In 2012, Endo introduced a new version of the drug that it said was designed to be abuse deterrent. Where a previous version of the drug could be easily crushed and snorted or dissolved and injected, the new version had a special coating that supposedly made doing so more difficult. Endo removed the previous version from the market and asked the FDA to rule that it had been unsafe. Such a ruling would have prevented other drug makers from introducing generic versions of the pill.

The FDA denied Endo’s request, rejecting the company’s claims about the new coating’s ability to deter abuse. While the new formulation made it harder to crush and snort the drug, the FDA found, “it may be easier to prepare OPR for injection.” That raised, the FDA said, “the troubling possibility that the reformulation may be shifting a non-trivial amount of Opana ER abuse from snorting to even more dangerous abuse by intravenous or subcutaneous injection.”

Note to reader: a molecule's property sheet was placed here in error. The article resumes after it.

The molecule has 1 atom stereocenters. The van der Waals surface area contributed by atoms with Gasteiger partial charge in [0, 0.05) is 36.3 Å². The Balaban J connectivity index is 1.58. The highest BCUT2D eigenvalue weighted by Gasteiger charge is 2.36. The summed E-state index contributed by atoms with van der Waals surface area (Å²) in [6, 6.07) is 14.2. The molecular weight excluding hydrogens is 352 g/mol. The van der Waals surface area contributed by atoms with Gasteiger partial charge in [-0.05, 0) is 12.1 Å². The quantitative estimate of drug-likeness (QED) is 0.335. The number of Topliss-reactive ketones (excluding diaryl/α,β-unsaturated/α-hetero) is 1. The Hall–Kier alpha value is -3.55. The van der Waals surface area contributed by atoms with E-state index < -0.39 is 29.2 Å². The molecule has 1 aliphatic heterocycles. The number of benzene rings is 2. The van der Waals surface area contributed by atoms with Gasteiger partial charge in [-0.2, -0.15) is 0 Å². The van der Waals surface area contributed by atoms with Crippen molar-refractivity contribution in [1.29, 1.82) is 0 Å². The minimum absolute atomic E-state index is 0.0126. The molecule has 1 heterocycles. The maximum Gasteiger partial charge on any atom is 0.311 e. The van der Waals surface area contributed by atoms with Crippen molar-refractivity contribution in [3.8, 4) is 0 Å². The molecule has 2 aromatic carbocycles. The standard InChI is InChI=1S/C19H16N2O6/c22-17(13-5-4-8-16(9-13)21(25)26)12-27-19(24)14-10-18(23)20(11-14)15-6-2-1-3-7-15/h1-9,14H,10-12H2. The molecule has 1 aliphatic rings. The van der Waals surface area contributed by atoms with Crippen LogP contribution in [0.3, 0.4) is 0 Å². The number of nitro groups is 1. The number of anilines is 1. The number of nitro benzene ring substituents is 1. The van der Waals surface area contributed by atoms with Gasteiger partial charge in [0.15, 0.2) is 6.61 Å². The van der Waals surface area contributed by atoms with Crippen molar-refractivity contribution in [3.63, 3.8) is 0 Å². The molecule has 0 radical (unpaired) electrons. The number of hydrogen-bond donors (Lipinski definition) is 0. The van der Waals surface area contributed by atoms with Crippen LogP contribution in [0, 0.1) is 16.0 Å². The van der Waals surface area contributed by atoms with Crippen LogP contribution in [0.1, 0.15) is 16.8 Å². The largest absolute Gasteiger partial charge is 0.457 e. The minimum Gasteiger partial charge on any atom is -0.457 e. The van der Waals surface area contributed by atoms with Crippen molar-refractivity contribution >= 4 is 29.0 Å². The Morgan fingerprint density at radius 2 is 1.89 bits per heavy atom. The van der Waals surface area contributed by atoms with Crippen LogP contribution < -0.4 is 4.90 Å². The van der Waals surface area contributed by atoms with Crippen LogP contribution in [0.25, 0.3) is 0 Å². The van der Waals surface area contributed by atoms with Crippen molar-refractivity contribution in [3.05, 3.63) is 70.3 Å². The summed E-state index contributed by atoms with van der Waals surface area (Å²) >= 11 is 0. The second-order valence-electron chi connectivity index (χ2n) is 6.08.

Officials in Scott County say abusers discovered they could cook down the abuse deterrent version of the pill, dissolving it and preparing it for injection. Officials say addicts prefer the drug to heroin, even though it is more expensive, and the high doesn’t last as long. Addicts in Scott County have transmitted HIV to each other by sharing needles as they shoot up, sometimes as often as 20 times a day.